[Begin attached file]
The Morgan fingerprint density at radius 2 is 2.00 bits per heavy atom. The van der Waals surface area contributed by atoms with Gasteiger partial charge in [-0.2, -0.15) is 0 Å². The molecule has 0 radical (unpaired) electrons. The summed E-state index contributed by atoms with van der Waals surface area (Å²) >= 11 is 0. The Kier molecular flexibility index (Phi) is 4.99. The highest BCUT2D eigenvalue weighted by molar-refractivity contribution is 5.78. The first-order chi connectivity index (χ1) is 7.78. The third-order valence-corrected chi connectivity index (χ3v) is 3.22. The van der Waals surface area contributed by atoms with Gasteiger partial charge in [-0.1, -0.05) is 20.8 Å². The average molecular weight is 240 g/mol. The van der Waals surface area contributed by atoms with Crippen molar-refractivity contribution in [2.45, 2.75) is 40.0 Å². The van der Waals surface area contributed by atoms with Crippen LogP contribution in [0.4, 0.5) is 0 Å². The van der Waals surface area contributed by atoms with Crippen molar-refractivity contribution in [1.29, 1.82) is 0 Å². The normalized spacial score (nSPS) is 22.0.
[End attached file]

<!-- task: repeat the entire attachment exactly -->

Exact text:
The Morgan fingerprint density at radius 2 is 2.00 bits per heavy atom. The van der Waals surface area contributed by atoms with Gasteiger partial charge in [-0.2, -0.15) is 0 Å². The molecule has 0 radical (unpaired) electrons. The summed E-state index contributed by atoms with van der Waals surface area (Å²) >= 11 is 0. The Kier molecular flexibility index (Phi) is 4.99. The highest BCUT2D eigenvalue weighted by molar-refractivity contribution is 5.78. The first-order chi connectivity index (χ1) is 7.78. The third-order valence-corrected chi connectivity index (χ3v) is 3.22. The van der Waals surface area contributed by atoms with Gasteiger partial charge in [-0.1, -0.05) is 20.8 Å². The average molecular weight is 240 g/mol. The van der Waals surface area contributed by atoms with Crippen molar-refractivity contribution in [2.45, 2.75) is 40.0 Å². The van der Waals surface area contributed by atoms with Crippen LogP contribution in [0.4, 0.5) is 0 Å². The van der Waals surface area contributed by atoms with Crippen molar-refractivity contribution in [1.29, 1.82) is 0 Å². The normalized spacial score (nSPS) is 22.0.